The change of $b_t$ is driven by the Hamiltonian $H$, according to the Schrodinger equation:
\[
ih \frac{\partial b_t}{\partial t} = H b_t,
\]
where $h$ is the Planck constant. In other words,
\[
b_{t+\Delta t} = (I - i H \Delta t /h) b_t \approx \exp(- i H \Delta t /h),
\]
where we use $e^x = 1 + x + O(x^2)$ for small $x$, and for matrix $M$, $e^M = 1 + M + M^2/2 + M^3/3! + ...$. Because of $i$, $e^{-ix} = \cos x - i \sin x$ is a rotation in the complex domain, and similarly $\exp(- i H \Delta t /h)$ is a rotation matrix, so that the squared length of $b_t$ is preserved. In fact, $b_t =\exp(- i H t/h) b_0$.
Now let us assume that $x$ is continuous, e.g., 1-dimensional, such as the position of the electron. Then $b_t = (b_t(x), \forall x)$ is an infinite dimensional vector, in fact, the dimension is not even countable since $x$ is continuous, and $H$ is an infinite dimensional matrix, or more precisely an operator. But we still have the Schrodinger equation
\[
ih \frac{\partial b_t(x)}{\partial t} = H b_t(x),
\]
where $b_t(x)$ is now a wave function, and $H$ is an operator on this function.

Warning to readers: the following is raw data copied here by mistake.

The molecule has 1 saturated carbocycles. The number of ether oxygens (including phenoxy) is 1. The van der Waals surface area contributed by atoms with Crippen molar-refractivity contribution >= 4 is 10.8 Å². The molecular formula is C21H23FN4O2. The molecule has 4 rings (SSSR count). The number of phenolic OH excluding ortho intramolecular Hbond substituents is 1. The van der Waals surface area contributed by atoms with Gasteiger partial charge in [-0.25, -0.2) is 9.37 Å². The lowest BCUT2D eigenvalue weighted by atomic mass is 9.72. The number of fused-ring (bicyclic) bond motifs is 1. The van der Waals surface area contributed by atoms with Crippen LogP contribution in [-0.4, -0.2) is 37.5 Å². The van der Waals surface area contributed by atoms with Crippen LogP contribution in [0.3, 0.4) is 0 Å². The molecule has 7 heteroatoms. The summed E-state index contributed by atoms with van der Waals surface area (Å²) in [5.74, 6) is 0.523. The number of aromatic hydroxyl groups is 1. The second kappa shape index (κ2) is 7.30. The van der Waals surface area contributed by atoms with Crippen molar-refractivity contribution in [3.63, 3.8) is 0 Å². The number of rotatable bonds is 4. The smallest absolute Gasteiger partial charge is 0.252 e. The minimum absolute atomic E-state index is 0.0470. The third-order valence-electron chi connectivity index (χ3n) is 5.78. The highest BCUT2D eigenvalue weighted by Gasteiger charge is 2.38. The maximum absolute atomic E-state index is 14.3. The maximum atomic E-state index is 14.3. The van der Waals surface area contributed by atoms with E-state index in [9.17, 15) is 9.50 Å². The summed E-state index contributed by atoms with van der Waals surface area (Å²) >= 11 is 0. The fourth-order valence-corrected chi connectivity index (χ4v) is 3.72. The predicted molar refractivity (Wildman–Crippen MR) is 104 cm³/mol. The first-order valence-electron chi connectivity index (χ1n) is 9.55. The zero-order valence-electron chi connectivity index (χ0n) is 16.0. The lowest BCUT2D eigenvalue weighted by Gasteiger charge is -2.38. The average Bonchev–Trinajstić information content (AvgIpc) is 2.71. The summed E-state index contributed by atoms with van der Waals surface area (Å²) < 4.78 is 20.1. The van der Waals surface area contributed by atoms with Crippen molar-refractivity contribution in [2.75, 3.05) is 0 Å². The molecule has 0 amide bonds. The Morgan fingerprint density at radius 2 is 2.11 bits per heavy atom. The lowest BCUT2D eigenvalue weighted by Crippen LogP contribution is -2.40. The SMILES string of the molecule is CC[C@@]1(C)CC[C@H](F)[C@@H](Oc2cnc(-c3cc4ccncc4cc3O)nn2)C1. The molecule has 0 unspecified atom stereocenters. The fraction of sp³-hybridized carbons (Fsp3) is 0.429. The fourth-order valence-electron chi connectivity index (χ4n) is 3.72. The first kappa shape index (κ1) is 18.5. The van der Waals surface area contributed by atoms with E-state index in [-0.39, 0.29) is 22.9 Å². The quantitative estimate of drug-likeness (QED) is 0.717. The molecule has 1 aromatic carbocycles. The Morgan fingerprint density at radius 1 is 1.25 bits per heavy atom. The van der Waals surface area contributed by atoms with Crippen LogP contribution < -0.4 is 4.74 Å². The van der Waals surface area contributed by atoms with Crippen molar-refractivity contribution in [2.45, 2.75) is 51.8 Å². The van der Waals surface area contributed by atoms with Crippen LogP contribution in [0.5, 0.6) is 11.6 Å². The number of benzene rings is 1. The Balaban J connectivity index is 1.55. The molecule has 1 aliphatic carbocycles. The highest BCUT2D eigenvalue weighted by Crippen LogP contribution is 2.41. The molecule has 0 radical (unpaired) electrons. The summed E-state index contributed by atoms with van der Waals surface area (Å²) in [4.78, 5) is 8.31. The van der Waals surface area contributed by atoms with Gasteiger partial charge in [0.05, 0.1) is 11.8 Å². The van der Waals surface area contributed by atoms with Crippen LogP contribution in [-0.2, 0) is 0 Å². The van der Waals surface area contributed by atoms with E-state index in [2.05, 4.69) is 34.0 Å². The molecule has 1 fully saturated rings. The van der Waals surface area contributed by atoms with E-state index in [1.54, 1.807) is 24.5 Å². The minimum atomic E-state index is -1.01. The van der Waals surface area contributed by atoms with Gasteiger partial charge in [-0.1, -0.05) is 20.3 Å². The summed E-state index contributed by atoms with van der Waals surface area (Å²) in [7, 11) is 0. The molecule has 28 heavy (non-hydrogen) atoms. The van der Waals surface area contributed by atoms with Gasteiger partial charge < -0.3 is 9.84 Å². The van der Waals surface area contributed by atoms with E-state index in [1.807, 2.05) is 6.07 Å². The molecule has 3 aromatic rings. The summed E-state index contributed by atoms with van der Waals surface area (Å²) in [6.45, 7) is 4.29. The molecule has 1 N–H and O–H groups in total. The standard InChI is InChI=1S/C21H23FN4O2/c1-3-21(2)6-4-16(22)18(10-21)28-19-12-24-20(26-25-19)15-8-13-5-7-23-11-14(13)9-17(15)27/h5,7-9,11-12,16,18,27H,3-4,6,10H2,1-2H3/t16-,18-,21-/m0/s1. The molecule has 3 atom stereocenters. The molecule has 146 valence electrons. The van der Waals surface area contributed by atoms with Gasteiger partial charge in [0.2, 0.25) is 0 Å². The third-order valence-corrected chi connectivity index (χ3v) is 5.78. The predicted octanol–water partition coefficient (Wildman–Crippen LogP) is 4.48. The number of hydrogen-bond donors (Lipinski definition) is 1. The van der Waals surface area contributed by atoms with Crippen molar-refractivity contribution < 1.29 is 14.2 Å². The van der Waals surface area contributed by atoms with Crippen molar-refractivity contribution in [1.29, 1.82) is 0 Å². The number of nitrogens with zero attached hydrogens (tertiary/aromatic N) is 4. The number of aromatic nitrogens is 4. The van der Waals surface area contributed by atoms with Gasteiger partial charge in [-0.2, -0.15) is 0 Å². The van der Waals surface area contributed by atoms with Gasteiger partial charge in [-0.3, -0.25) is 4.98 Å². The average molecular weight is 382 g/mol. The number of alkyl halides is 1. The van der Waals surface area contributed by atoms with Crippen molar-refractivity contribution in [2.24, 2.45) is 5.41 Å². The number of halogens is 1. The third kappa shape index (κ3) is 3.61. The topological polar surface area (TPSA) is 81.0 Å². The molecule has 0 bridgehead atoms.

How do we get $H$? The recipe is as follows. Just take the classical Hamiltonian, $H(x, p)$, which is a function of position $x$ and momentum $p$, and change $p$ to the operator $\hat{p} = ih \partial/\partial x$ (so that $p^2$ is changed to $\hat{p}^2 = - h^2 \partial^2/\partial x^2$). This is inspired by de Broglie's hypothesis that any matter is also a wave whose wavelength is inverse proportional to $p$.
\subsection{Discreteness of Hamiltonian eigenvalues}
Where does the name ``quantum'' come from? It turns out the operator (matrix) $H$ has a discrete list of eigen values, i.e., $H = Q \Lambda Q^\T$, where $\Lambda = {\rm diag}(\lambda_1, \lambda_2, ...)$ is a diagonal matrix of eigen values, $Q = (q_1, q_2, ...)$ collects the eigen vectors. $\lambda_i$ are the discrete energy levels. Because of the discreteness of $\lambda_i$, we say that the energy is quantized. This assumption was originally made by Planck (as well as Einstein, Bohr) in an ad hoc manner to account for certain experimental results. But in the above formulation, it is a natural consequence.
Why do we take $\hat{p} = ih \partial /\partial x$? We can think of $\hat{p}$ as an infinite matrix (with uncountable entries). Its eigen vectors are $v_p = \exp(-i p x/h)$, so that $\hat{p} v_p = ih \partial \exp(-ipx/h)/\partial x = p \exp(-ipx/h) = p v_p$. Thus $p$ is the eigen value of $\hat{p}$.